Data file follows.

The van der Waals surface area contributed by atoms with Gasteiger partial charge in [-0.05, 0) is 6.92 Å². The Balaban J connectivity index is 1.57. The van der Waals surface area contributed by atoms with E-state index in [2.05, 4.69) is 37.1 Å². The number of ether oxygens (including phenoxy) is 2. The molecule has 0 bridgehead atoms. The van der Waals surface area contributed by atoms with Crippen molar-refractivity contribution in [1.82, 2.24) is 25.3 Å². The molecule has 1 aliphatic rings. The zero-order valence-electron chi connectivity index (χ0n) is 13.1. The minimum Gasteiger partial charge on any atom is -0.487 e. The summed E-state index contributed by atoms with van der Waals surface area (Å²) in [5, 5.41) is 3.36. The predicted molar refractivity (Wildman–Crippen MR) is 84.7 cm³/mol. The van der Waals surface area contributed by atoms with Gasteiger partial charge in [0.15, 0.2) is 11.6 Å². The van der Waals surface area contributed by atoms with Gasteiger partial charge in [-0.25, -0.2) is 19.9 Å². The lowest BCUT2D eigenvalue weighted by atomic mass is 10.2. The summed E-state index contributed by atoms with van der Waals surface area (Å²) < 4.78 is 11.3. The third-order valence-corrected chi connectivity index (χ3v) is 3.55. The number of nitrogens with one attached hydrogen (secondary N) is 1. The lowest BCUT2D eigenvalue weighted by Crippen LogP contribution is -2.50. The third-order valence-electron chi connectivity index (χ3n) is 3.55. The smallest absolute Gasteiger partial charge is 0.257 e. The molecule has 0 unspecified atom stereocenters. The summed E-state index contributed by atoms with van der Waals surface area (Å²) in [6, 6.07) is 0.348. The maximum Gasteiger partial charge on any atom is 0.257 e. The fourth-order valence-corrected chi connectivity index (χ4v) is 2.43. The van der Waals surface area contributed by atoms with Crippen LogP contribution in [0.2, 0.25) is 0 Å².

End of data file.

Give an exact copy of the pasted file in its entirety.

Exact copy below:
The van der Waals surface area contributed by atoms with Gasteiger partial charge in [-0.05, 0) is 6.92 Å². The Balaban J connectivity index is 1.57. The van der Waals surface area contributed by atoms with E-state index in [2.05, 4.69) is 37.1 Å². The number of ether oxygens (including phenoxy) is 2. The molecule has 0 bridgehead atoms. The van der Waals surface area contributed by atoms with Crippen molar-refractivity contribution in [1.82, 2.24) is 25.3 Å². The molecule has 1 aliphatic rings. The zero-order valence-electron chi connectivity index (χ0n) is 13.1. The minimum Gasteiger partial charge on any atom is -0.487 e. The summed E-state index contributed by atoms with van der Waals surface area (Å²) in [5, 5.41) is 3.36. The predicted molar refractivity (Wildman–Crippen MR) is 84.7 cm³/mol. The van der Waals surface area contributed by atoms with Gasteiger partial charge in [0.15, 0.2) is 11.6 Å². The van der Waals surface area contributed by atoms with Gasteiger partial charge in [-0.25, -0.2) is 19.9 Å². The lowest BCUT2D eigenvalue weighted by atomic mass is 10.2. The summed E-state index contributed by atoms with van der Waals surface area (Å²) < 4.78 is 11.3. The third-order valence-corrected chi connectivity index (χ3v) is 3.55. The number of nitrogens with one attached hydrogen (secondary N) is 1. The lowest BCUT2D eigenvalue weighted by Crippen LogP contribution is -2.50. The third-order valence-electron chi connectivity index (χ3n) is 3.55. The smallest absolute Gasteiger partial charge is 0.257 e. The molecule has 0 unspecified atom stereocenters. The summed E-state index contributed by atoms with van der Waals surface area (Å²) in [6, 6.07) is 0.348. The maximum Gasteiger partial charge on any atom is 0.257 e. The fourth-order valence-corrected chi connectivity index (χ4v) is 2.43. The van der Waals surface area contributed by atoms with Crippen LogP contribution in [0.2, 0.25) is 0 Å².